Raeford is located in Hoke County, North Carolina. It lies adjacent to Fort Bragg and lies within reach of world-class golf courses like Pinehurst.
Nine candidates have filed to run for three seats on the city council in this year’s municipal election: Cathy Brown, Jackie McLean, Shelley Wilburn, Ricky Sandy and Josh Bain are vying for election.
Raeford City Hall’s administrative offices can be found in its central business district on Main Street. Here you will also find the municipal court and utilities department as well as administrative offices for various community organizations and civic groups such as Rotary Club and Chamber of Commerce.
Rockfish Creek, an east-flowing tributary of Cape Fear River, runs along its eastern boundary while drains into Toneys Creek as its southernmost component – part of Lumber River-Pee Dee River-Waccamaw River watershed – for drainage purposes. Laurinburg lies 30 miles (48 kilometers) to its southeast while Fayetteville sits 38 km to its southwest.
Filing began Friday for candidates hoping to fill one of three Raeford City Council seats up for election this year. By Monday, four names had been submitted: Cathy Brown, Jackie McLean, Ricky Sandy and Shelley Wilburn had all added themselves to the ballot – with Brown serving as extension agent with Hoke County Cooperative Extension office overseeing 4-H youth development programs at Hoke County Center; in addition to serving on Raeford-Hoke Chamber of Commerce board membership and overseeing 4-H youth development programming there. Josh Bain and David Conoly submitted their papers just before The News-Journal’s print deadline had come due on Tuesday – just ahead of deadline day printing of The News-Journal print deadline!
City Hall Library
City Hall Library is an inconspicuous gem tucked inside the historic Surrogate’s Courthouse and houses an extensive collection of books, magazines and newspapers as well as archives that hold everything from the original deed for Coney Island to Jazz-Age photos of notorious mobsters. Visitors are welcome to visit without needing a library card and take in all that it offers in its exhibition rooms or its stacks.
The first floor features the Browsing Library and Rebecca Rankin Reading Room, both offering popular collections. In addition, classes and seminars covering everything from basic computer use to more advanced topics like Microsoft PowerPoint can also be found here. Furthermore, you can search the municipal library catalog online in order to locate items within our collection – we boast over 400,000 reports, books, and documents about New York City!
As part of their experience at the Library, visitors can join one of two free tours available each month: Building Tour (one hour) and Exhibition Tour (one hour). Both provide insight into its beaux-Arts architecture while the Exhibition Tour focuses on current exhibitions. Visitors may also rent the space for weddings or other special events; Astor Hall on the first floor was named for John Jacob Astor with its grand marble staircases – it often gets booked out as rental space! In addition, Rose Reading Room and McGraw Rotunda offer stunning spaces that visitors won’t find anywhere else!
City Hall Museum
The City Hall Museum provides visitors with a unique perspective of urban life in New York by connecting them to its past, present, and future through exhibitions, research, collections and programs that foster understanding of all that makes New York unique – its diverse population, cultures and history are just some of the components explored at this institution.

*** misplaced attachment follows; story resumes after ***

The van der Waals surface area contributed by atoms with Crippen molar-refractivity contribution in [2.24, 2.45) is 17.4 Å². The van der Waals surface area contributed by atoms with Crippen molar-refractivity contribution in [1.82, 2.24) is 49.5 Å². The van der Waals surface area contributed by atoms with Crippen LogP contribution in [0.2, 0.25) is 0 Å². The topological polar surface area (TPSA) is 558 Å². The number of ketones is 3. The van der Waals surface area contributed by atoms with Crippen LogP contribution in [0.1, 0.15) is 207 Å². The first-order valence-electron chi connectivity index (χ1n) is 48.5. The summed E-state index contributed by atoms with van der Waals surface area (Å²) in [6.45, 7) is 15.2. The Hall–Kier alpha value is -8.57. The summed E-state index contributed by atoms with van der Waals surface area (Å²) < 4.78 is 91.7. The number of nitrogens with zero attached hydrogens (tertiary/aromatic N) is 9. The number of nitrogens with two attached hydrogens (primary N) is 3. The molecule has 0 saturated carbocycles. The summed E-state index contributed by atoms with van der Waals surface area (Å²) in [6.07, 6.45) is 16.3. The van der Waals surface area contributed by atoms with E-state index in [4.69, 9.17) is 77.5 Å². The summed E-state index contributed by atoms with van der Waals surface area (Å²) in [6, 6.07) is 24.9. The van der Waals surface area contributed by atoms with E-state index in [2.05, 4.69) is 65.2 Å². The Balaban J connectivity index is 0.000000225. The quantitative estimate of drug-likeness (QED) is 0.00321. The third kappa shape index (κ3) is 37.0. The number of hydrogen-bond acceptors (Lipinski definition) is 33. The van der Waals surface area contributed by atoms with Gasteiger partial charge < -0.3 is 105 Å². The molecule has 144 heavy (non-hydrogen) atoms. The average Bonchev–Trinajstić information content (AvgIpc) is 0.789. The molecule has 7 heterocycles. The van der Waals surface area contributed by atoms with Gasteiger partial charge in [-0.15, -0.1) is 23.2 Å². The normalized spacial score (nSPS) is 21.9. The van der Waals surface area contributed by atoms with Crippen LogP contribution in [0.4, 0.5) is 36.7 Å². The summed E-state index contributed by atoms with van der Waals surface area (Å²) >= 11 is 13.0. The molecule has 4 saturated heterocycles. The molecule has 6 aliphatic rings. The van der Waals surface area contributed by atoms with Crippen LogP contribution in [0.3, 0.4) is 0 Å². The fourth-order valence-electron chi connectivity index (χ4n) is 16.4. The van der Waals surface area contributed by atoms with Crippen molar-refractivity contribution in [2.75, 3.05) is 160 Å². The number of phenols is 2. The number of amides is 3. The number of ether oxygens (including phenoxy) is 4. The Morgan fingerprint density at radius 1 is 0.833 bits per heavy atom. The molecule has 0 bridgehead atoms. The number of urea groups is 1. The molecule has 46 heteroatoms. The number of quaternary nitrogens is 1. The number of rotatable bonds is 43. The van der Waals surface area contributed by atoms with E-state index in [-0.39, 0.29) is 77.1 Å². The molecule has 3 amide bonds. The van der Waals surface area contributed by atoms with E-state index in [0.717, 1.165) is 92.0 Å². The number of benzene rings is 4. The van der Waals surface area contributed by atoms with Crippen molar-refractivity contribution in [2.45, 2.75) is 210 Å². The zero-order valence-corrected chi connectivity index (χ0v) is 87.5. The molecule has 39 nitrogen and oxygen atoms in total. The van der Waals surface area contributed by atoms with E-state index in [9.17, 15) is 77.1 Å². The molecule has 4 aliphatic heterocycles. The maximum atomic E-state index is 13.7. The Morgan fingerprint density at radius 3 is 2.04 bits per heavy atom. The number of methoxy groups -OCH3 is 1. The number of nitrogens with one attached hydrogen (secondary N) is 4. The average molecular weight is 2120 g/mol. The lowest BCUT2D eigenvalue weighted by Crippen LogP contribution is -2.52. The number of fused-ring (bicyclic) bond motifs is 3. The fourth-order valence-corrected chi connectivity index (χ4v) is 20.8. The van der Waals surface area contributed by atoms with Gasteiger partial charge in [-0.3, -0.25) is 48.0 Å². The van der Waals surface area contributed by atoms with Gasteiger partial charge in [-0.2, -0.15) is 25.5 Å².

The Museum is a secure facility, so all tour participants (both guest tickets and special caregiver passes) must present government-issued ID prior to taking a tour and sign a Visitor Release form before arriving on tour day. A link for submission forms will be included with your ticket confirmation email for easy submission; to ensure the safety of our guests, tour participants must comply with this security procedure; otherwise their unutilized tickets will be treated as donations to the Museum.
These tours are tailored for adults and not suitable for children, as they require walking, standing up and climbing stairs. Please arrive 30 minutes early to clear security screening.
Nine candidates have filed to run for three seats on Raeford City Council. By News-Journal’s press deadline, Cathy Brown, Jackie McLean, Ricky Sandy and Shelley Wilburn had added their names to the ballot; Josh Bain and David Conoly filed Tuesday morning. For more information about each candidate visit Ballotpedia’s profile pages for them.
City Hall Park
City Hall Park is a public park surrounding New York City Hall in Manhattan’s Civic Center. Formerly the Town Commons, it was transformed into a formal park in 1803. As Town Commons, it hosted public meetings after the declaration of Mexican-American War and served as recruiting grounds during Civil War; during which period, it also functioned as debtors’ prison and funeral procession route of President Lincoln.
Joseph Mangin and John McComb designed Croton Park during the 1820s. A fountain called Croton Fountain was installed at its southern tip in 1842 with an 1842 installation featuring a 100-foot basin diameter basin with an 1842 center jet that shot water 50 feet into the air. A modernized version was installed by Paul Friedberg in 1984 alongside his replicating McComb’s boundary fence design.
City Hall Park welcomes visitors of all kinds throughout the week, allowing visitors to bring food and drinks as well as use cameras without incurring an entrance fee or encountering unfriendly staff members. Furthermore, this well-kept park features numerous benches where visitors can rest. Nearby subway stations make this location easily accessible, making this must-see site for any tourist visiting New York – it offers stunning views of Brooklyn Bridge from all corners.